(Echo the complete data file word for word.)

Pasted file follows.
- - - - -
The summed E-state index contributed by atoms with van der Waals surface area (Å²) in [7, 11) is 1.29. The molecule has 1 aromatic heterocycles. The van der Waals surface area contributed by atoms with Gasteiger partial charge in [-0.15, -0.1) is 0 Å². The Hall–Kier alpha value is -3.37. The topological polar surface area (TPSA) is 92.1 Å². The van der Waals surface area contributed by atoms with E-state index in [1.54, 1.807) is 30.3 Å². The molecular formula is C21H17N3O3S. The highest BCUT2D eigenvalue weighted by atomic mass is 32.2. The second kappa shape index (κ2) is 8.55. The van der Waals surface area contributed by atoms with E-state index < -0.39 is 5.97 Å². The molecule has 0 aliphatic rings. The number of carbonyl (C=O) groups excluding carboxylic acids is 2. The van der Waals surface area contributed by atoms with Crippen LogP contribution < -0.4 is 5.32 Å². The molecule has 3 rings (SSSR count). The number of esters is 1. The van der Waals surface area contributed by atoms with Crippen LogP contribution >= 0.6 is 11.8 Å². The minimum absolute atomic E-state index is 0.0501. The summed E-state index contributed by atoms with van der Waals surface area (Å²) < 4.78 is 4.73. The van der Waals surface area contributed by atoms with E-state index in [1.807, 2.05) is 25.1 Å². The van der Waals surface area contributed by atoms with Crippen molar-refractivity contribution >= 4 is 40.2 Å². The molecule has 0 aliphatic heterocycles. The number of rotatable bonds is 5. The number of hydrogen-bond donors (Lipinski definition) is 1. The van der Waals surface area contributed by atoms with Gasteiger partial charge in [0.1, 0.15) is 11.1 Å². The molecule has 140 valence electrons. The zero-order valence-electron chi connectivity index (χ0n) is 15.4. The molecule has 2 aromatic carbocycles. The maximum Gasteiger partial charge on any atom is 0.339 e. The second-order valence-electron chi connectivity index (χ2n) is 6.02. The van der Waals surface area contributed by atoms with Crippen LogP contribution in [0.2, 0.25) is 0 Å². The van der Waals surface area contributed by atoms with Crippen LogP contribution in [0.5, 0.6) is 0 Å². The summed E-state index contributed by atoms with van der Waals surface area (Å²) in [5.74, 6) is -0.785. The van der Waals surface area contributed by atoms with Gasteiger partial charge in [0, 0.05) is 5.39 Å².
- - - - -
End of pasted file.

The summed E-state index contributed by atoms with van der Waals surface area (Å²) in [7, 11) is 1.29. The molecule has 1 aromatic heterocycles. The van der Waals surface area contributed by atoms with Gasteiger partial charge in [-0.15, -0.1) is 0 Å². The Hall–Kier alpha value is -3.37. The topological polar surface area (TPSA) is 92.1 Å². The van der Waals surface area contributed by atoms with E-state index in [1.54, 1.807) is 30.3 Å². The molecular formula is C21H17N3O3S. The highest BCUT2D eigenvalue weighted by atomic mass is 32.2. The second kappa shape index (κ2) is 8.55. The van der Waals surface area contributed by atoms with E-state index < -0.39 is 5.97 Å². The molecule has 0 aliphatic rings. The number of carbonyl (C=O) groups excluding carboxylic acids is 2. The van der Waals surface area contributed by atoms with Crippen LogP contribution < -0.4 is 5.32 Å². The molecule has 3 rings (SSSR count). The number of esters is 1. The van der Waals surface area contributed by atoms with Crippen LogP contribution >= 0.6 is 11.8 Å². The minimum absolute atomic E-state index is 0.0501. The summed E-state index contributed by atoms with van der Waals surface area (Å²) < 4.78 is 4.73. The van der Waals surface area contributed by atoms with E-state index in [1.807, 2.05) is 25.1 Å². The van der Waals surface area contributed by atoms with Crippen molar-refractivity contribution >= 4 is 40.2 Å². The molecule has 0 aliphatic heterocycles. The number of rotatable bonds is 5. The number of hydrogen-bond donors (Lipinski definition) is 1. The van der Waals surface area contributed by atoms with Gasteiger partial charge in [0.1, 0.15) is 11.1 Å². The molecule has 140 valence electrons. The zero-order valence-electron chi connectivity index (χ0n) is 15.4. The molecule has 2 aromatic carbocycles. The maximum Gasteiger partial charge on any atom is 0.339 e. The second-order valence-electron chi connectivity index (χ2n) is 6.02. The van der Waals surface area contributed by atoms with Crippen LogP contribution in [0.2, 0.25) is 0 Å². The van der Waals surface area contributed by atoms with Crippen LogP contribution in [0.5, 0.6) is 0 Å². The summed E-state index contributed by atoms with van der Waals surface area (Å²) in [5.74, 6) is -0.785. The van der Waals surface area contributed by atoms with Gasteiger partial charge in [0, 0.05) is 5.39 Å².